This one slipped a bit under the radar, but the other week there was a big change for people running Date Lifecycle Manager (DLM). In my colleague Matt’s weekly AWS update on May 31st, he mentioned the “snapshot across multiple EBS volumes” update. On first glance this didn’t seem to be a big deal. Yep, you can now take multi-volume snapshots in a consistent manner. As a backup person, this is good news, but not much more than a footnote. On closer inspection, there is more to it than meets the eye. This is just a small post, but I wanted to highlight the DLM side of the update.


It was only recently that I went to look at DLM and discovered a new option:

Screen shot showing Instance radio button

This is actually huge! One of the big benefits of tools like Cloud Protection Manager (CPM) is the ability to tag instances rather than just volumes. Apart from being easier to manage, it means that if volumes get added or removed, they will automatically be added/removed from the backup. No worry about getting a call for a restore and discovering the volume was added at a later stage and not tagged.

There is a further AWS blog post on this, covering DLM and more:

I’ve tested out the DLM changes and it works as stated. A big improvement on having to tag each volume. One thing that is a little disappointing is that AWS Backup is still done on an EBS level and does not have the option to just backup the instance. Hopefully this changes soon.

DLM Recap

For those of you going, “that’s nice, but what is DLM?”, I’ll give you a quick recap. DLM is a simple backup option, I won’t say “solution”, provided by AWS. It can be found in the EC2 Dashboard under the Elastic Block Store section, and as that suggests, only manages snapshots of EBS.

Lifecycle Manager selection

One of the benefits of DLM is that it is very easy to setup. You give it a policy name, tell it the tag to use, the schedule and retention. The schedule is quite limited, but that also makes it easy to configure. It can only run daily, so no option to do weekly or monthly. The start time is also in UTC, so keep that in mind. Also, it’s not a guaranteed start time, but generally close. Finally, you set the number of snapshots you want to keep, i.e. retention.

Obviously, you also need an IAM role to allow DLM to access and manage the snapshots. If you don’t already have one, DLM will make the appropriate one for you. Again, simple!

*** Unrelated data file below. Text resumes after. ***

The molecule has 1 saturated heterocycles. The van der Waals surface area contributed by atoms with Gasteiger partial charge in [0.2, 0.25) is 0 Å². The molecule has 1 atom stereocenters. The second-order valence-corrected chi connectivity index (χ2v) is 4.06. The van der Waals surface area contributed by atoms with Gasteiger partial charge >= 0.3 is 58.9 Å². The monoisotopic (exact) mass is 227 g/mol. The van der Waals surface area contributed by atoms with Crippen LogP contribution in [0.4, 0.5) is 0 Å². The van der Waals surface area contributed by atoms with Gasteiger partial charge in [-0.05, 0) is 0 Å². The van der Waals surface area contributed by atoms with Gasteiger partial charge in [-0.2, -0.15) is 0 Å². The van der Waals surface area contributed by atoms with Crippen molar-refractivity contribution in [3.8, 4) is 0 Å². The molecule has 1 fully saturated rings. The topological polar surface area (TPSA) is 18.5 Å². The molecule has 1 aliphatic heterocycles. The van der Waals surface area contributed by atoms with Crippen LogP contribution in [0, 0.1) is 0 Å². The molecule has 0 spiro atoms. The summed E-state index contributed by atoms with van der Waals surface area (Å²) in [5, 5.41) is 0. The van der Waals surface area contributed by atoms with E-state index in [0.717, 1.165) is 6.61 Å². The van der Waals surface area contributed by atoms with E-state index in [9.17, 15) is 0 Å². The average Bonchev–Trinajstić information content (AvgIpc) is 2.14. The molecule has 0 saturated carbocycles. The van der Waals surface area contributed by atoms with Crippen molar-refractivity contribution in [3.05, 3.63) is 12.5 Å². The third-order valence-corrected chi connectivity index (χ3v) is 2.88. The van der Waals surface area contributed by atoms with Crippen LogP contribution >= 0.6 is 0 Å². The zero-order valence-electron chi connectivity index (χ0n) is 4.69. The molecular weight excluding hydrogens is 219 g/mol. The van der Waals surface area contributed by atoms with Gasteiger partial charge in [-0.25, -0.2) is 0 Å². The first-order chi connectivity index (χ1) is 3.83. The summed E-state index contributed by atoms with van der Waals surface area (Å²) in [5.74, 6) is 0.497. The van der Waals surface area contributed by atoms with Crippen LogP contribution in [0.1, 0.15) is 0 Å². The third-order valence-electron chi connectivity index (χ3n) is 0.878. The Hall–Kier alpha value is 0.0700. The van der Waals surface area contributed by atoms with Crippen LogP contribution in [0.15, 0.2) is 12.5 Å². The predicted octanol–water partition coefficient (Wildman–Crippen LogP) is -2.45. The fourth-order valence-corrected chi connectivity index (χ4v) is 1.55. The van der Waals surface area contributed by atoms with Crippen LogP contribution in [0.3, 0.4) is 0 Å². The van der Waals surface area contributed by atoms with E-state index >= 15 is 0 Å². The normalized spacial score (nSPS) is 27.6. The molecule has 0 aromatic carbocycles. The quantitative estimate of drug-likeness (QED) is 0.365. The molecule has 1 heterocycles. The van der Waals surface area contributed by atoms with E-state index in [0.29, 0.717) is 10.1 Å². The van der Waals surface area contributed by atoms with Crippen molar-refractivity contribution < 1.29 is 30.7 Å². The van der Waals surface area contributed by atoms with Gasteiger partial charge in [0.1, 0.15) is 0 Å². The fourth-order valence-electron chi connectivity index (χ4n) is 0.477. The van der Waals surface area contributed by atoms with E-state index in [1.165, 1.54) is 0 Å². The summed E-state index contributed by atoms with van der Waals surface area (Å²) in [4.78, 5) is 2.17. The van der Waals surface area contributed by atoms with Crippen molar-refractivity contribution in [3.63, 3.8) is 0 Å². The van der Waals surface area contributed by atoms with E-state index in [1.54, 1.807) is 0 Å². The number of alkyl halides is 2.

One other feature that I think is really nice is the policy summary. Once you have your schedule and retention configured, there is a box that tells you what will happen in (mostly) human terms.

OK, great! We now know how to configure DLM, but what’s the difference between the Instance & Volume options? Why would you use Volume? I’m glad you asked.

Firstly, let me say that while DLM is easy to setup and works nicely, I’d only really use it for test/dev type situations. For production, you really do want a fully fledged backup solution.

OK, back to the question. Let’s assume you have a DB server in your test environment. Ideally, you should send the archive logs to a separate volume (either mount point in Linux or drive for Windows). Let’s also assume you have 24hrs worth of logs. In this sort of situation, you would have two policies. The first policy is based on Instance with a nightly (24hr) backup scheduled AFTER the DB export is done. The second policy would be to capture the archive logs. With the logs on a separate volume, this is where you’d just choose to do a Volume based policy. Run it every two hours (minimum option for DLM) and just keep a retention of 3. If there are 24hrs worth of logs on the volume, you don’t need to keep too many snapshots. So if you need to do a restore, the instance is recovered from the nightly, and the most recent archive logs come from the volume.

In summary, if you are looking for a cheap and easy way to backup your EC2 infrastructure, DLM is definitely worth looking at.

Amazon Web Services
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